Pope Francis celebrates the Eucharist during Holy Thursday chrism Mass in St. Peter's Basilica at the Vatican April 14. (CNS/Paul Haring)
The Latin Mass, girl acolytes, women preaching, which politicians should be barred from receiving the Eucharist? What's the matter here? How has our central act of worship become the center of such contention, at least among Catholics in the United States?
Paul would understand it perfectly — in fact, contention about celebrating the Eucharist is a major theme in his first letter to the Corinthians. In Paul's day, the problem was not about language or partisan politics. It wasn't even really about gender.
Some of Paul's community had adopted gnostic ideas and assumed that believing correctly was essential, while one's behavior, perhaps especially in sexual mores, was irrelevant to their Christian identity: Because one's spirit was destined for eternity, what they did with the body didn't count.
In 1 Corinthians 11, Paul goes after this community with such passion that his rhetoric comes out somewhat contradictory. Paul fell all over himself talking about hairstyles, veils, clothing, and woman coming from man, and man born of woman and so on. But none of these issues focused on the key problem.
In 1 Corinthians 11:17-22, the section immediately preceding today's selection, Paul vehemently censured the community, declaring that their discriminatory practices were a sacrilege. In Paul's time, the community celebrated the Eucharist as a communal meal. Paul observed that the wealthy could arrive before their servants and eat and drink as much as they wanted, leaving paltry leftovers for their "inferiors."
Because their inequitable practices contradicted the essence of the communion they were supposedly celebrating, Paul unleashed on them one of the strongest condemnations in the New Testament. He told them that their worship did them more harm than good and finished with the accusation: "One who eats the bread or drinks the cup unworthily is answerable for the body and blood of the Lord."
In other words, by their lack of real communion, rather than celebrating communion with Christ, they were repeating his crucifixion.
The centerpiece of Paul's argument comes in today's selection, Paul's explanation of the meaning of Eucharist and the oldest eucharistic account in the New Testament.
When Paul describes the eucharistic meal, he emphasizes key elements: It happened on the night Jesus was betrayed; Jesus took the bread, gave thanks, broke it and identified himself with the broken bread. He then did the same with the wine.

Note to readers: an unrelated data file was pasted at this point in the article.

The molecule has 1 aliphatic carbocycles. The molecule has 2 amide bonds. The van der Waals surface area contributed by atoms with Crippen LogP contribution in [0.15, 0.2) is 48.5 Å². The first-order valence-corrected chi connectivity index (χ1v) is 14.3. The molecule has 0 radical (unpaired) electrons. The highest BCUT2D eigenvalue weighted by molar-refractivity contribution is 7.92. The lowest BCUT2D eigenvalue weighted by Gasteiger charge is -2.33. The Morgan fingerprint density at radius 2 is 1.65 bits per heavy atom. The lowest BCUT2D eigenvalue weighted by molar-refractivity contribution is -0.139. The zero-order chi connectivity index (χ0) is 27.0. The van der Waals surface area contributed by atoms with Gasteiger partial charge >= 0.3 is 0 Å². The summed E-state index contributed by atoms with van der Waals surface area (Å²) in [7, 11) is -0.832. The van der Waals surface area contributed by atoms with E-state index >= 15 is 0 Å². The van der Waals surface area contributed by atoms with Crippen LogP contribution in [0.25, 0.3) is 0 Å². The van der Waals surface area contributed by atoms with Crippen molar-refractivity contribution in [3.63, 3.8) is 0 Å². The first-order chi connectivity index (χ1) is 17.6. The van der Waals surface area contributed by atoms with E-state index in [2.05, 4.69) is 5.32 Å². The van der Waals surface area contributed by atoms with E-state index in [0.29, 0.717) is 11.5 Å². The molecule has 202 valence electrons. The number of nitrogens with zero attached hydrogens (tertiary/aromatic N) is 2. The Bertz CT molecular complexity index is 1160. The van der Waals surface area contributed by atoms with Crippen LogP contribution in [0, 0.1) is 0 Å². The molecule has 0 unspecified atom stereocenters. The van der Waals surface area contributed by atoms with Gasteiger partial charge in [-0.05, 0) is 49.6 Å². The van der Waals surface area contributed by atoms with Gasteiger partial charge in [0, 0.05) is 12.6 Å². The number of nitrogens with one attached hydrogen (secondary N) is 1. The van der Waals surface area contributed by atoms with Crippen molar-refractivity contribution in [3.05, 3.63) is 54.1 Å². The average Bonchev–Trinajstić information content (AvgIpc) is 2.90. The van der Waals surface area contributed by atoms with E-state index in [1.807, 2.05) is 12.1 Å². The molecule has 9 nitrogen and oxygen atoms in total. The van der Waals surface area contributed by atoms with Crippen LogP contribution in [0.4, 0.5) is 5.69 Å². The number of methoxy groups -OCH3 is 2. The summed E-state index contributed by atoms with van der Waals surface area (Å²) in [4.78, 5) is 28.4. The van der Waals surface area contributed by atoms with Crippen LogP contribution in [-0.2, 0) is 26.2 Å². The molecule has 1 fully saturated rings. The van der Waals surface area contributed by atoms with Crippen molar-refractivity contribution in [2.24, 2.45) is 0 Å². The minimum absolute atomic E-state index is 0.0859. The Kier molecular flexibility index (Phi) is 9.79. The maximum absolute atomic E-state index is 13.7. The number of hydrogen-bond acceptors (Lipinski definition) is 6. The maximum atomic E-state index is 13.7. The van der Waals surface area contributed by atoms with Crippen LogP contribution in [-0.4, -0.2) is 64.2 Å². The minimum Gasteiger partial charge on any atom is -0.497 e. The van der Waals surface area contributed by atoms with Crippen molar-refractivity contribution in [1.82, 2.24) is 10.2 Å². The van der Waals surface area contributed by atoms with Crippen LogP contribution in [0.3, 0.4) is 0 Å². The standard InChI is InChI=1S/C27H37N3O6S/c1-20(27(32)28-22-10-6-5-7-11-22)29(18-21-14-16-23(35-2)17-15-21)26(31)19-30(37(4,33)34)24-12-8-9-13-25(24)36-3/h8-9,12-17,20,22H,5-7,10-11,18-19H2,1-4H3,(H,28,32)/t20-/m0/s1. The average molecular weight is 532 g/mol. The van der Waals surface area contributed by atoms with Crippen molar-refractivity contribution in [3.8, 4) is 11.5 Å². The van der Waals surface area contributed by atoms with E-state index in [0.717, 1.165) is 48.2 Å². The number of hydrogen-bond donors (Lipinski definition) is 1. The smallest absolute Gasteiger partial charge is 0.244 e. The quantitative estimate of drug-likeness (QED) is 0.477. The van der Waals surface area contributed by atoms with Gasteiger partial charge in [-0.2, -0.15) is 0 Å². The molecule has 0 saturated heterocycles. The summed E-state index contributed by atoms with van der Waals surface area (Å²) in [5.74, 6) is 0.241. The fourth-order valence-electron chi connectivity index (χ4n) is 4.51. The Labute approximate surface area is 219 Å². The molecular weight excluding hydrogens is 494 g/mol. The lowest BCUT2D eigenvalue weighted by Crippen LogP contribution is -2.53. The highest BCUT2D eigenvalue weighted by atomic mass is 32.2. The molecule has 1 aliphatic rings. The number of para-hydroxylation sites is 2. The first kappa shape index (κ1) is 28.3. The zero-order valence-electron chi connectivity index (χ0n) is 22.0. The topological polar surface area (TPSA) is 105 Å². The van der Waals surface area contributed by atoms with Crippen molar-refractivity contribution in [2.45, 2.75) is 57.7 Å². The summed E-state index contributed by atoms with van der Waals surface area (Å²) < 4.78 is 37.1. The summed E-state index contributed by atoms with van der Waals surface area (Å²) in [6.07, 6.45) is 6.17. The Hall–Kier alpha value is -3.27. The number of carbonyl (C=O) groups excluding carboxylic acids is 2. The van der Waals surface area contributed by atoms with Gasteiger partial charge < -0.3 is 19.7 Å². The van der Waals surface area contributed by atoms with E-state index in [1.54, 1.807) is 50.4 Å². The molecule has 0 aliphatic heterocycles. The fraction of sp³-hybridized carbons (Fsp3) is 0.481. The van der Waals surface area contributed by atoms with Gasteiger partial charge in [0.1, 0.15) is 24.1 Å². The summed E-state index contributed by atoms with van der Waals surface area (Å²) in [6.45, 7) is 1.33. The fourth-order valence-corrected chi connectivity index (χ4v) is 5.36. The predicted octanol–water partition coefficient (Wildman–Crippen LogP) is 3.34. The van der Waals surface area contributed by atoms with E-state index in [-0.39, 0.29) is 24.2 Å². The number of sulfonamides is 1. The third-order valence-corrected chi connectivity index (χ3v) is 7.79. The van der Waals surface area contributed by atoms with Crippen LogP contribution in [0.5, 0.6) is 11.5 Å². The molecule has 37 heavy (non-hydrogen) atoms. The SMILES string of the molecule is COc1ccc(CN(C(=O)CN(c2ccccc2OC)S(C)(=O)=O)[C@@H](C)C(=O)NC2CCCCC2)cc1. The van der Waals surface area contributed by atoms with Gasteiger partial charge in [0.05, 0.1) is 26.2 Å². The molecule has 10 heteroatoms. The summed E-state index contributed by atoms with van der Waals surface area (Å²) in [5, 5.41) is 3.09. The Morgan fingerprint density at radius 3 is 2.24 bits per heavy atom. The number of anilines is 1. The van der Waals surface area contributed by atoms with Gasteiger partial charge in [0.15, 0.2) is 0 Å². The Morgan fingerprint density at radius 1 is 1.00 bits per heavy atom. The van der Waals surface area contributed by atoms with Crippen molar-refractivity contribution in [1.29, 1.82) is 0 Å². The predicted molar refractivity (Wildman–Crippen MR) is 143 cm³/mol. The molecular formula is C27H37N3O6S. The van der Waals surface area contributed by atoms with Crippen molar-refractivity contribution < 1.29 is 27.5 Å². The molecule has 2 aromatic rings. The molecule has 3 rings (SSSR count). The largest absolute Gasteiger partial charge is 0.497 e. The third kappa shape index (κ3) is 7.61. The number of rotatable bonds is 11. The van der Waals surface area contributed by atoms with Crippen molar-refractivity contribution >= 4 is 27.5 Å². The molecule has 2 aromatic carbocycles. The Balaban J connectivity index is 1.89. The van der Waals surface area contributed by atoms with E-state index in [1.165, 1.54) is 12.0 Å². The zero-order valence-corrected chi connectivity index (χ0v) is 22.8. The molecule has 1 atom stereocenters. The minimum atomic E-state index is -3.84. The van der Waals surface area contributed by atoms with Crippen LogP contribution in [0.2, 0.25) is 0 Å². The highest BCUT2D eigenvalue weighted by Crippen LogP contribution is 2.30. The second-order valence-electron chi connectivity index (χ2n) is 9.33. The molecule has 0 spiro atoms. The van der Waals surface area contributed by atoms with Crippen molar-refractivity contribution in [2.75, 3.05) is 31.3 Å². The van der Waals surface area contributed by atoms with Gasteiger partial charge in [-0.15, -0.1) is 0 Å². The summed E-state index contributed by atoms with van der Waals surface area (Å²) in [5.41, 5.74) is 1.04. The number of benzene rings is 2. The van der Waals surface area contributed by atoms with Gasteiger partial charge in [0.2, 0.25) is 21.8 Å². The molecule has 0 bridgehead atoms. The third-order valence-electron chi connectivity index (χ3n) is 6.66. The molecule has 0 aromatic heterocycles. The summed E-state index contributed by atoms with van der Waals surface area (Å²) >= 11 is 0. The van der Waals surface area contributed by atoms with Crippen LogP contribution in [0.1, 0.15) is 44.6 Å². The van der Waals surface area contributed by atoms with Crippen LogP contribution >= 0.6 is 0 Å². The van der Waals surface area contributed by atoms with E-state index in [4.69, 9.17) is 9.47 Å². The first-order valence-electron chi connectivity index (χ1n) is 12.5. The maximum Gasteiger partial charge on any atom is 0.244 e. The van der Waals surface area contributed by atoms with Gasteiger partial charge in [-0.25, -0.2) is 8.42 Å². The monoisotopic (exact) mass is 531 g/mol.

With both the bread and the wine, he commanded the disciples to do what he did in remembrance of him. Only Luke and Paul cite Jesus' command to do this in Jesus' memory, and Paul says it twice.
In the Jewish tradition, remembering was an emotional and spiritual experience more than an intellectual activity. This kind of remembering includes the entire sweep of time, allowing the past to touch the present in such a way that the past gives direction and meaning to the future. Each time we remember Jesus in the breaking of the bread we receive his self-giving and pledge to reproduce it in our day — doing it in memory of him.
To remember Jesus in the breaking of the bread involves a promise St. Augustine described as an act of receiving what we are so that we can be what we receive, the body of Christ.
In Pope Francis' words, "Taking part in the Eucharist means entering into the logic of Jesus, the logic of giving freely."
This is why Paul's teaching that the community itself is the body of Christ immediately follows his commentary about the Eucharist.
Today's Gospel, the only story retold six times in the Gospels, makes the same point. Although we call it the "multiplication" of the loaves (and fish?), no version of the story says that the quantity of bread increased. Each rendition does say that the disciples claimed they did not have enough to respond to people's needs, that Jesus asked them only to give everything they had, and that when they did so, there was more than enough.
These stories foreshadow the Last Supper as they repeat the formula that Jesus took, blessed and broke the bread to satisfy the needs of the people. He taught the disciples how to give all they were, just as he did through his life and death. That was, and only that could be, enough.
It is little surprise that we, like the Corinthians, have disagreements about the Eucharist. As the most important sacrament we celebrate, our understanding of it tells us who we are to be.
Paul told the Corinthians that remembrance (in the full Jewish sense) was the key. The lesson remains valid for us today. Jesus used bread and wine to symbolize how he consecrated his entire life for us. He invites us into communion with him in that consecration. Nothing else matters.
[St. Joseph Sr. Mary M. McGlone serves on the congregational leadership team of the Sisters of St. Joseph of Carondelet.]